It wasn't supposed to happen. It couldn't have happened. But the
man who made the U.S. Olympic team by a mere inch, the man who
made it to the finals only by grabbing onto the last handrail on
the last caboose, the oldest man in the field, won the gold with
ancient legs, gray hair and a heart that stays forever young.
Carl Lewis beat age, gravity, history, logic and the world on
Monday night at a rocking Olympic Stadium in Atlanta to win the
gold medal in the long jump, becoming the only track and field
athlete besides discus thrower Al Oerter to win four gold medals
in a single event. It was his fourth and last Olympics, his
ninth gold, his 10th medal and quite possibly his most
impossible moment in an impossibly brilliant career.
And it all began so ordinarily. Lewis sat in third place behind
Emmanuel Bangue of France and Mike Powell. Lewis had looked very
mortal in his first two jumps, but something happened to him on
his third, something you could see in his eyes. He veered right
on his approach, but thumped the board and took off like he
meant it. Lord, he stayed up forever. Looking down at it from
the heavens, it must have been some sight, Lewis hanging up
there like some David Copperfield trick, bathed in camera
flashes, tens of thousands of them, so that Olympic Stadium
looked like a bowl of stars, and the brightest was Lewis.
And now gravity remembered and he started to descend, stretching
all those old bones and muscles and memories toward history. And
as he came down, he actually looked down and to the right, to
the huge meter markers set there for the crowd, to see how far
he might go. And when he hit, he did not fall back, but sprang
forward and then out of his favorite sandbox in all the world.
When he saw his heel marks, saw how far he had gone, he
collapsed to his knees and fell flat forward, as though he had
taken a javelin in the back. When the scoreboard finally came up
seconds later and read 27'10 3/4"--his best jump at sea level in
four years, since the Barcelona Olympics--Lewis looked stunned,
and as he clutched his graying head, the crow's feet around his
eyes stretched seamless, and those old legs bounced him around
like a schoolboy.
The favorite and world-record holder, Powell, lurked in fourth
place with two tries left. But on his fifth jump Powell fouled
and, worse, strained his groin. Atlanta was his last chance to
beat Lewis in an Olympics--he never had--and Powell could feel it
slipping away. He had spent a lifetime sitting on track benches,
waiting for Lewis to drop more hurt on him. He had lost to Lewis
in Europe and Asia, lost to him from ahead and behind; he had
lost to him for eight straight years at one point, and now it
was happening again. When Powell tried to jog, to try a sixth
jump, the pain was even worse, and he sat back down, weeping.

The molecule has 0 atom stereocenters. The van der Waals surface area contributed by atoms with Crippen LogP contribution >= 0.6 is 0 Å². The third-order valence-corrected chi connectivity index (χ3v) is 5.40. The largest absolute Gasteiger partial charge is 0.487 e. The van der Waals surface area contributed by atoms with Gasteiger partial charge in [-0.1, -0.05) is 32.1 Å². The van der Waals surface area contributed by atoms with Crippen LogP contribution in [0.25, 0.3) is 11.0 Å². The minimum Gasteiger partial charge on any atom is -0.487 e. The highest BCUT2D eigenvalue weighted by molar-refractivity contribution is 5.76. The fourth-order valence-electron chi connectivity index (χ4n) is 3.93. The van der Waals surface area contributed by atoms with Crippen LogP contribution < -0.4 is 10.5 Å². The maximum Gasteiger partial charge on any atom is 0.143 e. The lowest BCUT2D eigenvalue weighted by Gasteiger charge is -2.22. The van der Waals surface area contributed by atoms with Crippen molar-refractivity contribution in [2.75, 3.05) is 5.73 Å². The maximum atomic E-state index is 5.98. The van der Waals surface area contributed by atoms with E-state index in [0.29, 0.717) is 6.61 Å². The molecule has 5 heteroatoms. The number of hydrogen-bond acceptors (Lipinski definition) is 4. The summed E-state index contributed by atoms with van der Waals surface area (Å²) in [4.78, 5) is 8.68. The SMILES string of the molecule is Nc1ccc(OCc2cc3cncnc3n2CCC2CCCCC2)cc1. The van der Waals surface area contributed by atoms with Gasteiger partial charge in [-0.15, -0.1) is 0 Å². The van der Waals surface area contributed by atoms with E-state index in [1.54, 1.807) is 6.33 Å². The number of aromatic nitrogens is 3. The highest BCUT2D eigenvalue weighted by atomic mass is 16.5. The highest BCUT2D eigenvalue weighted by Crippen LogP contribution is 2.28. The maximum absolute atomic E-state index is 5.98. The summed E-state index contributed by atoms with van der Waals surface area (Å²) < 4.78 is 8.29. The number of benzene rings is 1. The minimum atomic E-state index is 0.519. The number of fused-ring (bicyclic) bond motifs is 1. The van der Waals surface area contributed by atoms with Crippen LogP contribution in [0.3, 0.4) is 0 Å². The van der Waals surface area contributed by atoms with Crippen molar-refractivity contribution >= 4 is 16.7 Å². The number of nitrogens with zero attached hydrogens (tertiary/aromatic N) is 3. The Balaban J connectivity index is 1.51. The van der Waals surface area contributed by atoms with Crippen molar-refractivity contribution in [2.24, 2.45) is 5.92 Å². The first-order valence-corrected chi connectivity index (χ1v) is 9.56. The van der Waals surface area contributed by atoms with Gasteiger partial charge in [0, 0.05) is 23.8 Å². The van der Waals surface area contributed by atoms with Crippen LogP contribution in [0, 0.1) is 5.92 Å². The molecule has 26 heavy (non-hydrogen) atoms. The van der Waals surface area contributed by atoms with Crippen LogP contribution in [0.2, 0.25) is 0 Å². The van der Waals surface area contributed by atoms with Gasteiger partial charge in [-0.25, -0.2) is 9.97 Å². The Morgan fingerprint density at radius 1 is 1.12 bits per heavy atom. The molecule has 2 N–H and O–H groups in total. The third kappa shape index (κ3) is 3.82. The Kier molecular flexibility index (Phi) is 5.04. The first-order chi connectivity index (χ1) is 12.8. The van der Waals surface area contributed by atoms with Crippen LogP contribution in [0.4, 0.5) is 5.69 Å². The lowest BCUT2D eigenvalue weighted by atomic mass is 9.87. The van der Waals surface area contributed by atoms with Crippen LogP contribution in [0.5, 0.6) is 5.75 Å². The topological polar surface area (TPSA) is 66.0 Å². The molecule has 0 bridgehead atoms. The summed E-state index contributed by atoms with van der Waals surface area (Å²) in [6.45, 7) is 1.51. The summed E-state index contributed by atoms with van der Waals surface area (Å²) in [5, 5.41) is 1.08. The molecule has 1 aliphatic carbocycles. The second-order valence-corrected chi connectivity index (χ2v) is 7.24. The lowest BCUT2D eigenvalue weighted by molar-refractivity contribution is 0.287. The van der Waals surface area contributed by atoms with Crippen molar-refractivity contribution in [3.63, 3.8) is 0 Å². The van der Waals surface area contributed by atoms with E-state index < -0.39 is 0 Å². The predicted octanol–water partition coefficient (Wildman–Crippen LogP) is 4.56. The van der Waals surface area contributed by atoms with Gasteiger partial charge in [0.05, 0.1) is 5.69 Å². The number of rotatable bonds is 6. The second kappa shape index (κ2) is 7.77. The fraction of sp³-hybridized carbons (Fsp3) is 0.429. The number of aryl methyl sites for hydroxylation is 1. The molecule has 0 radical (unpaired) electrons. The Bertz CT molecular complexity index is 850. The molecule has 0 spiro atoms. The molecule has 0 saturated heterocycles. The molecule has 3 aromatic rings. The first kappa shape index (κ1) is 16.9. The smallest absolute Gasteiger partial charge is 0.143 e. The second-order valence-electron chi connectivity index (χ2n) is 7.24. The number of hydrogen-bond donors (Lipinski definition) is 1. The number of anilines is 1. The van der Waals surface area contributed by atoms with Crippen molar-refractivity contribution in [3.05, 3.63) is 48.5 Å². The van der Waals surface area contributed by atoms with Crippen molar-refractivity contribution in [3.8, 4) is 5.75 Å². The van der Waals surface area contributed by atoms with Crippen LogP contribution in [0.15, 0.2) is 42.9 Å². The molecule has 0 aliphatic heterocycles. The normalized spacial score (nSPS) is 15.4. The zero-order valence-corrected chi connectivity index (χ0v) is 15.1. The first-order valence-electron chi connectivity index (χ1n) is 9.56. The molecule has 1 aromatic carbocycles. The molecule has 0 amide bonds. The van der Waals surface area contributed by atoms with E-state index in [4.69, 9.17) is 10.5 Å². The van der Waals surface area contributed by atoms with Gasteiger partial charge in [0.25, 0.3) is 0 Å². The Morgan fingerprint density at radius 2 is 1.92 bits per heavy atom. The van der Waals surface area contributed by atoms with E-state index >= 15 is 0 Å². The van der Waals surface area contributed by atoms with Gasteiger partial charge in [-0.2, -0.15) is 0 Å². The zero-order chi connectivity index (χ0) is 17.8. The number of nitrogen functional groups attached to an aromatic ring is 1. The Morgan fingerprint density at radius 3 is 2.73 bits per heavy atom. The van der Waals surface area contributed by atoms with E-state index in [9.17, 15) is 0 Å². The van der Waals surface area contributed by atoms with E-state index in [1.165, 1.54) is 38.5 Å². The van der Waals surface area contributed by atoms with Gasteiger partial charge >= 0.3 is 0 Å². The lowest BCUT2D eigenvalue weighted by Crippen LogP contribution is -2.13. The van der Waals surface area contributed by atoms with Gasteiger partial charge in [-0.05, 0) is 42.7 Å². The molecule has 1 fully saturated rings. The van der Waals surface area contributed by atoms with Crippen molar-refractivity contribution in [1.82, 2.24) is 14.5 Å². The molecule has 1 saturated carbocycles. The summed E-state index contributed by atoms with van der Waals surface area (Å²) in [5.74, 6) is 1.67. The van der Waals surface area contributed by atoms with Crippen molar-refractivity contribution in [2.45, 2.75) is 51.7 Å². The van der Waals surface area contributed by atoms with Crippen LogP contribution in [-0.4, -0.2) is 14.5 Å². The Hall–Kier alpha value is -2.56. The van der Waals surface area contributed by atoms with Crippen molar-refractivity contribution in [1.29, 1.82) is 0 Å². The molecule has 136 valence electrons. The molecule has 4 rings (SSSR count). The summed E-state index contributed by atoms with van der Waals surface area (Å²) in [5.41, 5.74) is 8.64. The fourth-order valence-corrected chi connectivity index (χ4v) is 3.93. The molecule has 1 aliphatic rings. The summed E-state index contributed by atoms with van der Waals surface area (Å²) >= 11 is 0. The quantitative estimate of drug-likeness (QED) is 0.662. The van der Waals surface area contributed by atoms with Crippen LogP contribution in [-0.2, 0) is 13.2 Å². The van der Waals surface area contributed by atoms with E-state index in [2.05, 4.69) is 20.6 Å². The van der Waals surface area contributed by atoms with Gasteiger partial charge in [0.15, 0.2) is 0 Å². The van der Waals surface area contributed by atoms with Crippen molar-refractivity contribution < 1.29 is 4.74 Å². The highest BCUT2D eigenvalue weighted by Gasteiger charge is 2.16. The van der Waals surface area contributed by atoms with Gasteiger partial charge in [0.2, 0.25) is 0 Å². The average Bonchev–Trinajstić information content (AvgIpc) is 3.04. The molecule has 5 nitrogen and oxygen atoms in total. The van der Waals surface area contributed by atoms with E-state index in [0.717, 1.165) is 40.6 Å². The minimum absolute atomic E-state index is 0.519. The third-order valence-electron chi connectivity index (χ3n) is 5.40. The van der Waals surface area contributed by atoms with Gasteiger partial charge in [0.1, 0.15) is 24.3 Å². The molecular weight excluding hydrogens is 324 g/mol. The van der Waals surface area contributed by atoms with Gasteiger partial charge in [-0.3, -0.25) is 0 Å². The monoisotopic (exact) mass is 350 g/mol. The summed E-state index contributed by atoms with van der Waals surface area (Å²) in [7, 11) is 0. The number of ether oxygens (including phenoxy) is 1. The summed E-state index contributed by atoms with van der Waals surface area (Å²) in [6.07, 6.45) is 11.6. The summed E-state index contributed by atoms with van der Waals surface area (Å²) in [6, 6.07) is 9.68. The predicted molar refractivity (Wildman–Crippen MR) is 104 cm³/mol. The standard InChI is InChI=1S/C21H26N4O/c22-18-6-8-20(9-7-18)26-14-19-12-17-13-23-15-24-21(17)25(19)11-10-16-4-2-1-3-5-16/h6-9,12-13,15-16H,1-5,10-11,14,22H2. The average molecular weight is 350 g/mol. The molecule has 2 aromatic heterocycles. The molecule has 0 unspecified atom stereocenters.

Yet he tried again, against all sense. As Powell sprinted down
the runway, he grimaced, and as he leaped and rose, it seemed as
if he tripped in midair, and he landed face first and writhed
forward in pain. He lay there for minutes until finally rising,
his dark body and face covered in sand and tears and regret.
"It's over," Powell said later in the dark reaches of the
stadium, as Lewis took still another victory lap at his expense.
"I can't believe it. I didn't win. I didn't get a chance to
Lewis needed to witness only two more jumps to wrap up his
preposterous achievement. The first was made by Bangue. But
Bangue was a dud. And then came the other American, Jumping Joe
Greene, who smiled at the situation, got the crowd clapping and
Lewis first hugged Greene, who won the bronze (James Beckford of
Jamaica was second), and then took his lap, holding not one
American flag but two. He hugged Jesse Jackson on the way, and
his sister, Carol, and then passed a huge banner that read,
THANK YOU, CARL LEWIS.
You try to give the man a gold watch, and he steals your gold
medal instead. You ask him to pass the torch, and he sets your
Olympics on fire instead. "You've just seen a great performer at
the end of his career," said Lewis's coach, Tom Tellez. "People
thought he couldn't do it, but he did. He's the greatest athlete
I've ever seen."
What's funny is that all last week there was a guy bopping
around Atlanta saying he was Carl Lewis, but he sure didn't seem
like Carl Lewis. The real Carl Lewis doesn't have gray hair
popping up like white coals in a charcoal bed. This one said he
was 35. Carl Lewis isn't 35. He will always be 22, scorching
lane 4, his opponents dragged along in his shoesuck. This Carl
Lewis wasn't even entered in an Olympic sprint. Not the 100, not
the 200, not the relay: At the U.S. trials he missed qualifying
for any of the sprints by a Georgia mile, actually finishing
dead last in the 100. He grunted and moaned for a while about
not being the anchor in the 4x100, saying he had been promised
the spot by U.S. track and field coach Erv Hunt ("I'm still the
best 100 anchor in the world," Lewis said last week), but people
just sort of turned away and rolled their eyes as if Lewis were
Uncle Milt at Thanksgiving, challenging everybody to wrestle.
One day in Atlanta a man and his child went up to Lewis, and the
man said, "Mr. Lewis, my father took me to see you in Los
Angeles!" That was a crusher. And when Lewis was around the U.S.
women gymnasts last week, he said he felt slightly older than
carbon. No wonder. When Lewis made his first Olympic team, in
1980, Dominique Moceanu hadn't been born.
In Atlanta, Lewis was less an athlete than a sort of complicated
memorial. He was selected to represent the athletes of 1984
during the opening ceremonies and later was honored as one of
100 golden Olympians at a banquet celebrating the Games'